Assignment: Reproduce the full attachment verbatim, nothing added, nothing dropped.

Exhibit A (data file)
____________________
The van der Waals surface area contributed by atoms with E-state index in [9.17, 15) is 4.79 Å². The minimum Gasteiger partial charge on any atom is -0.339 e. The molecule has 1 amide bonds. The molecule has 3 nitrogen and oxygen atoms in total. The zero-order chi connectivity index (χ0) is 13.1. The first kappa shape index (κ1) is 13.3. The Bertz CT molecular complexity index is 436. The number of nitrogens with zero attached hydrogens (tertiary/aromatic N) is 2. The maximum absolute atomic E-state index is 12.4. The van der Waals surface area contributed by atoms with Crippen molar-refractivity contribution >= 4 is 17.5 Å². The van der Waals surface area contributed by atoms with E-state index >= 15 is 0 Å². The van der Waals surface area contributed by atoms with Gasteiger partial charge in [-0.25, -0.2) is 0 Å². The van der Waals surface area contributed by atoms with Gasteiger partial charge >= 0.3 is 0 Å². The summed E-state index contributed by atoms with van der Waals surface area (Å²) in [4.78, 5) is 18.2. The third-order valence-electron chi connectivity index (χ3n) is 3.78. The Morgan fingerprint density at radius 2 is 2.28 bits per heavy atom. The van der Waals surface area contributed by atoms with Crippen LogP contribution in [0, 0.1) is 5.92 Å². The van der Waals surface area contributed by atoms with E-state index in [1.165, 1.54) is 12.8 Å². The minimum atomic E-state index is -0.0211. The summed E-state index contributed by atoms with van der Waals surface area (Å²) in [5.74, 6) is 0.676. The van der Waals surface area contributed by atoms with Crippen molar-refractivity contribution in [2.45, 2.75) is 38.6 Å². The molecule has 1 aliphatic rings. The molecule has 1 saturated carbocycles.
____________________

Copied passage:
The van der Waals surface area contributed by atoms with E-state index in [9.17, 15) is 4.79 Å². The minimum Gasteiger partial charge on any atom is -0.339 e. The molecule has 1 amide bonds. The molecule has 3 nitrogen and oxygen atoms in total. The zero-order chi connectivity index (χ0) is 13.1. The first kappa shape index (κ1) is 13.3. The Bertz CT molecular complexity index is 436. The number of nitrogens with zero attached hydrogens (tertiary/aromatic N) is 2. The maximum absolute atomic E-state index is 12.4. The van der Waals surface area contributed by atoms with Crippen molar-refractivity contribution >= 4 is 17.5 Å². The van der Waals surface area contributed by atoms with E-state index >= 15 is 0 Å². The van der Waals surface area contributed by atoms with Gasteiger partial charge in [-0.25, -0.2) is 0 Å². The van der Waals surface area contributed by atoms with Gasteiger partial charge >= 0.3 is 0 Å². The summed E-state index contributed by atoms with van der Waals surface area (Å²) in [4.78, 5) is 18.2. The third-order valence-electron chi connectivity index (χ3n) is 3.78. The Morgan fingerprint density at radius 2 is 2.28 bits per heavy atom. The van der Waals surface area contributed by atoms with Crippen LogP contribution in [0, 0.1) is 5.92 Å². The van der Waals surface area contributed by atoms with E-state index in [1.165, 1.54) is 12.8 Å². The minimum atomic E-state index is -0.0211. The summed E-state index contributed by atoms with van der Waals surface area (Å²) in [5.74, 6) is 0.676. The van der Waals surface area contributed by atoms with Crippen molar-refractivity contribution in [2.45, 2.75) is 38.6 Å². The molecule has 1 aliphatic rings. The molecule has 1 saturated carbocycles.